Gulp Fiction

Why watching Mad Men is like reading great literature

The beauty of the show Matthew Weiner created is that it can be interpreted in myriad ways.

 |  Gulp Fiction  |  4-minute read |   19-05-2015
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There's a sadness you feel the moment you finish reading a work of literature. A tinge of regret, yet to crystallise into nostalgia. It's neither like you're left broken when you end a relationship, nor hollow when someone close to you dies. You can hold on to this feeling for some time, pressing fragile memories within its pages. Or let go, knowing you'll never be the same again.

I couldn't help but feel this profound sense of loss as I watched the finale of Mad Men this morning. For me the American TV show, based on a fictional Madison Avenue advertising firm set in the 1960s, has been no less than an exalting literary experience. Up until I started watching the show, that America for me was tenaciously preserved in the works of F Scott Fitzgerald, JD Salinger, Ernest Hemingway, Norman Mailer, Raymond Carver, John Cheever, Jack Kerouac, Hunter S Thompson.

65-don-draper_051815082447.jpg Don Draper played by Jon Hamm.

I don't quite remember the year I started watching Mad Men - was it 2009? My then girlfriend, a gifted writer, had a role to play. She was taken in, as I would be, by the protagonist Don Draper, played by Jon Hamm. In those days, I didn't have a television in my room. I would either stream episodes online or copy them from someone's drive.

For me, it wasn't so much about the relevance of the time and age that the show was set in, or the gender and race politics it was trying to disinter, as much as it was about Don Draper. This Jay Gatsby-like character who came from the expansive darkness of the Midwest. A war veteran, a ladies' man, a chain smoking alcoholic - yet suave, polished, literary, incredibly dark and morally complex figure that would have you cling to every irreverent line he uttered. His every arched-eyebrow or grimace, soulful and poignant.

Apart from the melancholic and existential undertone of the show, what particularly resonated with me was how futility can trap the success and creative genius of an individual, the "self-made man", who has everything and yet nothing, like smoke in a glass. This grotesque reflection at a time when we are constantly expected "to make it big" - not knowing how and then what.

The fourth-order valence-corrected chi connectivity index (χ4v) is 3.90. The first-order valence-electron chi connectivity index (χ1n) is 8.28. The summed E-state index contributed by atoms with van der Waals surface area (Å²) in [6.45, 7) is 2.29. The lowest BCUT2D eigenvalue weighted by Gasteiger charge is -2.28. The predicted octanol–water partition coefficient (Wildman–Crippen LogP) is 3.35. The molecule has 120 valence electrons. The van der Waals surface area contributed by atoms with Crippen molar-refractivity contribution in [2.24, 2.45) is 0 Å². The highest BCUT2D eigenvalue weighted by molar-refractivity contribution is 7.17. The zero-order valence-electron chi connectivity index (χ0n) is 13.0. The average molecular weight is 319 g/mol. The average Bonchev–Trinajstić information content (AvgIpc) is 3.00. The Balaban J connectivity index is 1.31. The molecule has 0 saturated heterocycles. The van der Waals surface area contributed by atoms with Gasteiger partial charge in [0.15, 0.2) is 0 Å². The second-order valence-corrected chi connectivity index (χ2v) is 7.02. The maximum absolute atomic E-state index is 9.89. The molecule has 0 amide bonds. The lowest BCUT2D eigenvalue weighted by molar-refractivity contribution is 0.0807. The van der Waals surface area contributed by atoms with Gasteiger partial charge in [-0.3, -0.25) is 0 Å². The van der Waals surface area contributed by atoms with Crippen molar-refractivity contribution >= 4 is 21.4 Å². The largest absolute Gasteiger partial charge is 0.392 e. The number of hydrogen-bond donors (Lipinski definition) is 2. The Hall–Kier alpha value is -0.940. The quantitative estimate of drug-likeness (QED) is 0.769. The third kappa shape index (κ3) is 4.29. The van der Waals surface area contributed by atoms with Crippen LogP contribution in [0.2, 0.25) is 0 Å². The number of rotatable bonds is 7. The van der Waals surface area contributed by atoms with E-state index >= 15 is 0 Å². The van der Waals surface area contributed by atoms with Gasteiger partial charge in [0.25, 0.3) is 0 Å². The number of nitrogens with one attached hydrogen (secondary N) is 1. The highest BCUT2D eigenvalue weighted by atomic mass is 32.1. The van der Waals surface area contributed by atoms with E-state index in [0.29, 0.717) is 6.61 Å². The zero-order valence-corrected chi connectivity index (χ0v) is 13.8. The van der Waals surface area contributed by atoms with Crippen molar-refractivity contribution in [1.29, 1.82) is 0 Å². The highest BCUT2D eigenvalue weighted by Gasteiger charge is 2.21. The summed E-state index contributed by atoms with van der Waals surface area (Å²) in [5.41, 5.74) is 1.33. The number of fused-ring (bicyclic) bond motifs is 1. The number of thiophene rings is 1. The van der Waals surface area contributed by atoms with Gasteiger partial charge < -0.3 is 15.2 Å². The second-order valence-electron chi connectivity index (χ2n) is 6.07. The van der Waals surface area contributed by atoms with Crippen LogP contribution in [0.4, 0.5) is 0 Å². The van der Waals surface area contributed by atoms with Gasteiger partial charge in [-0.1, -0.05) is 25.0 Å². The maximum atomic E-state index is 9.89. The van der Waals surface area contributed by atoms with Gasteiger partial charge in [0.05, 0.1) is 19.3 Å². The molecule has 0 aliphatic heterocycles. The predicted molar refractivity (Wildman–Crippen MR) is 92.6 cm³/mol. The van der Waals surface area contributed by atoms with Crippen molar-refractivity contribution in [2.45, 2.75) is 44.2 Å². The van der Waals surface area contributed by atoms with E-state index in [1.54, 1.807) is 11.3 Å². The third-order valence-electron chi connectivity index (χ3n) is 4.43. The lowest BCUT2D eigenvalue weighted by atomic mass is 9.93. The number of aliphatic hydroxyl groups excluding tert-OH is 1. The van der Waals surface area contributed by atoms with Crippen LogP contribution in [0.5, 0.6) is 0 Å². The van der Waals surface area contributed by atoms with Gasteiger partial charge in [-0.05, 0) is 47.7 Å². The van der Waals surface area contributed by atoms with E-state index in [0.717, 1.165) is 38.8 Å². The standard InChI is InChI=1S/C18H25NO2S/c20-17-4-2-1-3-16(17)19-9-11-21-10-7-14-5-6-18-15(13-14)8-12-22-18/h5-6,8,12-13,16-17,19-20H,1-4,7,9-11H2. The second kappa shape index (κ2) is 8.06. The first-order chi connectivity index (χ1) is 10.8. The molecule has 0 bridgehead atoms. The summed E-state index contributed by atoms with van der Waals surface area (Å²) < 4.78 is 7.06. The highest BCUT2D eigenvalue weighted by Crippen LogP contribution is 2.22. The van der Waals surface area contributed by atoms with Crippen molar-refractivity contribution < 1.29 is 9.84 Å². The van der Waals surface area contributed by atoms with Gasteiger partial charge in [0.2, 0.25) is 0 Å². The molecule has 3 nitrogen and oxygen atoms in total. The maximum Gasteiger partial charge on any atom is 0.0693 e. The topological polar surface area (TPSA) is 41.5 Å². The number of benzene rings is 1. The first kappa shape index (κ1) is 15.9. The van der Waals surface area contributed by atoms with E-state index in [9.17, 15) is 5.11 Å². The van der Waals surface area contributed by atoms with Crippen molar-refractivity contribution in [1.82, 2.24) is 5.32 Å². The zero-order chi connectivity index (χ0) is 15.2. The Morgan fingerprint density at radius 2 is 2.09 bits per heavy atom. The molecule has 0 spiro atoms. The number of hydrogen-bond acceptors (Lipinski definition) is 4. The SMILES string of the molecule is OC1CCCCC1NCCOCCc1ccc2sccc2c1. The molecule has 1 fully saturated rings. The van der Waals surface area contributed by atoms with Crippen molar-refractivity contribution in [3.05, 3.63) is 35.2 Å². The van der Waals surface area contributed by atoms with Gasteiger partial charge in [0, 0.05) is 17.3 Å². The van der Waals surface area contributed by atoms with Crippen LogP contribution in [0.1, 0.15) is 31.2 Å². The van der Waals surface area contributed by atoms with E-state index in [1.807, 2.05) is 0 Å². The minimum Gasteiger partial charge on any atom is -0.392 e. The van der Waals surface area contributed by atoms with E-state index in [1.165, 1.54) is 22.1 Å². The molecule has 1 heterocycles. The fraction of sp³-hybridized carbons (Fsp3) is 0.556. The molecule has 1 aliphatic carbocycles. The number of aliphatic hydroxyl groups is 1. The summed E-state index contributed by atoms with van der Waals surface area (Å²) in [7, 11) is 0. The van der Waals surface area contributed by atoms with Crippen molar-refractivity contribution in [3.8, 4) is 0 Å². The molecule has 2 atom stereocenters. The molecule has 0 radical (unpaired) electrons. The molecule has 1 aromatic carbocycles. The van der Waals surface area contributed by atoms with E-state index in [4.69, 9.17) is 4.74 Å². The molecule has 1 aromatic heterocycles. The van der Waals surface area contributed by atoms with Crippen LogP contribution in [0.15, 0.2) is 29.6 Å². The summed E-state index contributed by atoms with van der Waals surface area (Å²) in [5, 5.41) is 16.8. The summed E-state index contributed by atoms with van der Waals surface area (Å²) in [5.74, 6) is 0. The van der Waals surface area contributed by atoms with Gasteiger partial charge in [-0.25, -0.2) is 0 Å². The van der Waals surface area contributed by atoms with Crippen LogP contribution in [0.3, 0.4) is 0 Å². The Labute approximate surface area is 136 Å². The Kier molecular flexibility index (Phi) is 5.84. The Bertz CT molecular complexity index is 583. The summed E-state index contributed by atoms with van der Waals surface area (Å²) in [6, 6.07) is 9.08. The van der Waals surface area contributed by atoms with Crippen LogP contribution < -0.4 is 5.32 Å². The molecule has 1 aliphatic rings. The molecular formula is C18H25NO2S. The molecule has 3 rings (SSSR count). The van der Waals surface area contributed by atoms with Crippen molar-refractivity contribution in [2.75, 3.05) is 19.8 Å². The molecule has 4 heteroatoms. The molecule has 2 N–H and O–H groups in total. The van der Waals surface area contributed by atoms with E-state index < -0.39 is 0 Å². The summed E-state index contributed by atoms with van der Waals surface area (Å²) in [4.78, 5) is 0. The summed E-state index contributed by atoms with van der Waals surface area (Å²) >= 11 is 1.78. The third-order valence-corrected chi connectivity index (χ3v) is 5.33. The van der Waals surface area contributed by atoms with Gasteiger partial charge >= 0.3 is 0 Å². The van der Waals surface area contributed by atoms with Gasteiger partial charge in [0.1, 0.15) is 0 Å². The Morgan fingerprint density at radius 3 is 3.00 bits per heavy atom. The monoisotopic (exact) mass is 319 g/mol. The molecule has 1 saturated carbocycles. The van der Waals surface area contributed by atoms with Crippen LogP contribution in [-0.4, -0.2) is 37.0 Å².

The falling silhouette in the opening sequence of the show, which led many to believe and wonder out loud if this is how the show would end, also has significance. This was no metaphor to measure mere moral corruption or professional failure. It was always my suspicion that the show's creator was trying to tell you that you have to hit rock bottom to know that no such place exists.

I remember it was only at the end of the first season that the show completely drew me in. Don returns to an empty home, his wife and children have left for a Thanksgiving holiday without him. He sits on the staircase - guilt and sadness washing over him. The camera slowly pulls back and Bob Dylan's "Don't Think Twice, It's All Right" begins to play...

Back then in India, there were few people following the show. Discussions on social media over scenes, characters, plot devices, subtexts, vignettes, tropes, pop cultural references and where the narrative was veering toward were scant or non-existent. People had not yet started throwing Mad Men-themed parties.

A friend in Bombay, who would take the show as seriously as I, would avidly exchange notes on messenger during vacuous moments at work. Be it the witticism of Roger Sterling, the sagely Yodaesque demeanour of Bert Cooper, the divergent jostling for rights and future in a misogynistic professional space by Peggy Olson and Joan Harris, insecurity, ambition and manipulation of Pete Campbell, or the many subtle situations the show provoked, everything was discussed, or nothing was spared.

In recent years, what I have enjoyed, sometimes more than watching Mad Men, has been the cutting edge culture of episode reviewing that the show inspired. The sharp criticism would not only dissect every fine detail and digression, but also be beautifully written. It would have you delve deeper into the subtext through different lenses.

Since the morning however, I have not brought myself to reading a review of the finale. Not yet. I think the beauty of the show that Matthew Weiner has created is that it can be interpreted in myriad ways. Like any great work of literature, it'll tear you up or piece you together, depending on what you're in the mood for ordering at the bar and who leans forward to ask for a light.

It also brings to mind a conversation I had with Salman Rushdie at the Hindustan Times office, when the writer was in town to promote Mira Nair's Midnight's Children. Earlier that year, one interviewer had quoted him as saying that TV dramas will replace literature. He looked quite piqued when I asked him if that was the case. He said the point he was trying to make was grossly inflated by the journalist. He did, however, say that the writing that goes into a TV show today has become literary.

I couldn't agree more.

As for us Mad Men fans left in the doldrums. Don Draper did once a long time ago say: "Mourning is just extended self pity".

Writer

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